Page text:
The last person we spoke to was a middle-aged man in a house on Myrtle Street. He spoke to us from behind a screen door, and when we told him about the woman only a few blocks away who had enlisted Occupy Oakland in re-taking her home, he quietly told us that he really did appreciate our work, and, that he might need the same kind of help himself. Of course, this is exactly what we’d been hoping to hear. I gave him the Foreclosure Defense Committee’s e-mail address (, and when I returned to the de-briefing, I pointed out his name on the list. The ACCE people noted him down with interest.

Occupy is far from over. In fact, dare I say, it might just be beginning. All it takes is 30 people, per foreclosed home, who are willing to stand their ground. And imagine the difference that can make. Would Mayor Quan really be willing to face them down? Would Obama? Hopefully, and in my opinion, probably, time will tell.

Welcome to an Aspiring Author Website

Hello everyone,

So, because I am trying to get my novel published, and because I am hopelessly behind on the times, I figured it was high time I started a blog, or at least an online portfolio. Somewhere I can compile my work for ideal convenience and accessibility. This way I don’t feel that all that time and effort writing those miscellaneous articles and anecdotes for miscellaneous jobs and websites goes to waste. This way, all of Antal Polony’s works can be found in one handy website, and, in most cases, I’ve decided to make them pages, as well as posts, so it’s even easier. And besides, drop down menus automatically make every site look cooler. I’ll call it an “Aspiring Author Website,” because at this point “Author Website” would still be unfortunately presumptuous.

If you are interested in reading some or all of my novel, you can start with some, and locate it in the column that says “Inheritance, a Novel.” Contact me if you want to read more. Under “Outside Posts,” you’ll find the pieces I wrote for other websites, and you can also find below an excerpt from a personal essay I wrote a while back entitled “The Art of Cigar Smoking.” The complete text of another essay I wrote about Occupy Oakland (about two and a half weeks old now at this point, and thusly horribly out of date) is immediately below. I will add more posts/pages as I write them. Right now I’m working on a short story, and I believe I’m gonna write short posts about books I’m reading just to fill the pages. Probably they’ll go on my Facebook page too. It’s high time I decided not to bashful about my chosen profession. And besides, everyone else is doing it.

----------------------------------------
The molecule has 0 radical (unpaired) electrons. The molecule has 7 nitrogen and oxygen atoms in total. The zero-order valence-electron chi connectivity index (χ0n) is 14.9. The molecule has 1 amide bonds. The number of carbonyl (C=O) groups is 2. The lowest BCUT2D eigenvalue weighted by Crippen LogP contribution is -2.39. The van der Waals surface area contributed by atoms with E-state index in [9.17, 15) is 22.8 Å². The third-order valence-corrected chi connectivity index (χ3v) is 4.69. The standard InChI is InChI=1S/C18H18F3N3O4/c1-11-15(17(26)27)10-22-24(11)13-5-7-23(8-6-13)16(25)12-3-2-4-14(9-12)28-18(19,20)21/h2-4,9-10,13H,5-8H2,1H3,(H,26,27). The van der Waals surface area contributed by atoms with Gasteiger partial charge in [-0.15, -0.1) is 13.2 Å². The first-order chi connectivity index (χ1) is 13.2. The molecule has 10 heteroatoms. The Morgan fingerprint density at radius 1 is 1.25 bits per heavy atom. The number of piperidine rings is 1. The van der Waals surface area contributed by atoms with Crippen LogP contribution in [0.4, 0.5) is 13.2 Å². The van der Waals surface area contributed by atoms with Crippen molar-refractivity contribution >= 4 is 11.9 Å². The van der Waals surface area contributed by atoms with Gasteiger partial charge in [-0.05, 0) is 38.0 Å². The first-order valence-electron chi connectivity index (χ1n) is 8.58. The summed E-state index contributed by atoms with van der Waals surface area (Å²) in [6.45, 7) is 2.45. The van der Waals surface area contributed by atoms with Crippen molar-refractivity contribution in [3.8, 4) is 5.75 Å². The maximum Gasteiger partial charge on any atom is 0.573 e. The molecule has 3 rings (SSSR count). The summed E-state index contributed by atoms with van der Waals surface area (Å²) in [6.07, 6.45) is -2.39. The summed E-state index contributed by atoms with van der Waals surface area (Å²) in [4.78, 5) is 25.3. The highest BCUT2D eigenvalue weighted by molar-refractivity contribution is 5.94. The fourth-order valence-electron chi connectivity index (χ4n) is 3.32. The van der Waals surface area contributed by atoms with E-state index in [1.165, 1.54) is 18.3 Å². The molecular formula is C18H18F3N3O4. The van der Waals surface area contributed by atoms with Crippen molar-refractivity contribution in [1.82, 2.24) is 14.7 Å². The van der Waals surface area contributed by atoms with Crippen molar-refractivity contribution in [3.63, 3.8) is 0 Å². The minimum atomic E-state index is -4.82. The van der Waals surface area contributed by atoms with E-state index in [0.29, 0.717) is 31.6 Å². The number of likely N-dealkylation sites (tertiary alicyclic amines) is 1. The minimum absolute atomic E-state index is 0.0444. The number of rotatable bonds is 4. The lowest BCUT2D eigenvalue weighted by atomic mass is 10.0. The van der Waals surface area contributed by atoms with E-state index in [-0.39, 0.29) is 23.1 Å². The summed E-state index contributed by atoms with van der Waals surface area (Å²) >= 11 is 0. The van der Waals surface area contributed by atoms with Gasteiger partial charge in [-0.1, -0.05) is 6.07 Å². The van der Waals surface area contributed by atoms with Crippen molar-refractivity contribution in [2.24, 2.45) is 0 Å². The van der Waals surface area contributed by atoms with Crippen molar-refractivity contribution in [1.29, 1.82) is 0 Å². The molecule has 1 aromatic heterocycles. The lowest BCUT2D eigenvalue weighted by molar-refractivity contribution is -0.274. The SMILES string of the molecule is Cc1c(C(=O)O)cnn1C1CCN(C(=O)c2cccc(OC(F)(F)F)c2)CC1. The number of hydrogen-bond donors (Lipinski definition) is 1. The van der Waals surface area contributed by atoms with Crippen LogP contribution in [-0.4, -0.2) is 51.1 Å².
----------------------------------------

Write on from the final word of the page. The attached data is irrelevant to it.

So, if anyone out there is reading this, thanks for reading. If not, than at least it’s practice.

Happy writing, and wish me luck.




The Art of Cigar Smoking

There is an art to cigar-smoking. Perhaps not a fine art, but an art nonetheless. A learned activity at which one can always improve. An expression of refinement, with its own self-sustaining world of connoisseurs, opinions, styles, and products, inaccessible and pretentious to outsiders, repugnant to those overly concerned with hygiene. It is a multi-layered and multi-dimensional world that the amateur observer, no matter how curious or intuitive of mind, simply won’t understand.

First of all there is the quality of the cigar. These are more than fist-fulls of tobacco wrapped in a brown-colored leaf. Cigars are cultivated and crafted with care in a variety of locales and a variety of styles, analogous to wine. Also like wine, cigars command a certain aristocratic respect. A person sees a man, because it is usually a man, smoking a cigar, and the observer will instantly experience a slight sensation of inferiority. The man with the cigar is proud. He is making a statement: “I am smoking this cigar,” he says. “I know its smell is pungent, I know its ash is considerable and requires accommodation, I know I will bear the residue of this cigar long after I have finished smoking it, as will the place I have chosen in which to do so. I know some people find it abhorrent. I know this. But I’ve decided to smoke it anyway. And you know what? This cigar is already lit. So the rest of you will just have to deal with it.”